Clasp Struggle

Life, Liberty, and the Pursuit of Designer Handbags

So if the copies are so good, why does anyone bother with the real thing? Is it just because they have money to burn, and it's a lot nicer to shop at Chanel than rough it on Canal? Well, partly. But it's also the case that the real bag from the real house links the shopper, at least in her own mind, to the glories of the company's past, when these items were in fact the exclusive province of the very rich. The smallest Louis Vuitton card case traces its lineage back to the pile of monogrammed trunks piled up on the pier at Cannes and bearing Zelda Fitzgerald's luggage tags. The lowliest Gucci key ring shares a family history with Jackie Kennedy's double-Gshoulder bags. It can provide a twisted thrill to save up the money and sail into Prada, with its icy pistachio-colored walls and hushed lighting, and get that bag for yourself. And who's to say you're a fool? Are you any more of a fool than someone who's longing for a flat-screen TV, or a late model SUV, or a $3000 Cartier watch made of stainless steel that has the same $1 quartz movement as watches sold on the street?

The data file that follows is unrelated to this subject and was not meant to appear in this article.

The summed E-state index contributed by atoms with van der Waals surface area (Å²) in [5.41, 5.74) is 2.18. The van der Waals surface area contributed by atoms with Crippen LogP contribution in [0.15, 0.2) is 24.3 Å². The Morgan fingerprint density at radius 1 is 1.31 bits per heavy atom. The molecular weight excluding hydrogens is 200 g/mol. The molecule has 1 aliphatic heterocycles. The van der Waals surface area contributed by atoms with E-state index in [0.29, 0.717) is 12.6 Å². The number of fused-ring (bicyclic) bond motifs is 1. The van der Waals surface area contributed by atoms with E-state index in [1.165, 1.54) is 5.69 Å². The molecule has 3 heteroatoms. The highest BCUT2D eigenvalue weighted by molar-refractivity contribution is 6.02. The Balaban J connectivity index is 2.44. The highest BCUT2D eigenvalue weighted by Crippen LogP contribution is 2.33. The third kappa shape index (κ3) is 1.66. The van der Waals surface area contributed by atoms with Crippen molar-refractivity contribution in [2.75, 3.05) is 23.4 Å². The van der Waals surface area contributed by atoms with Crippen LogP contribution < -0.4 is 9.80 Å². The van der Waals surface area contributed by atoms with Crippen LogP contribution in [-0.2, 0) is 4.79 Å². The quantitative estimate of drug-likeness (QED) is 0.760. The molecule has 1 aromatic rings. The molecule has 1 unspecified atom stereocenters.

It's your rightful inheritance as an American to play with class and status, to reinvent yourself a million times. Zelda's husband was dead wrong when he said that there are no second acts in American lives. It's nothing but second, and third, and fourth acts, a lot of them played with handbags of dubious provenance dangling from the actors' wrists. Every time someone buys a designer bag—real or fake—she's waiting for the curtain to come up.

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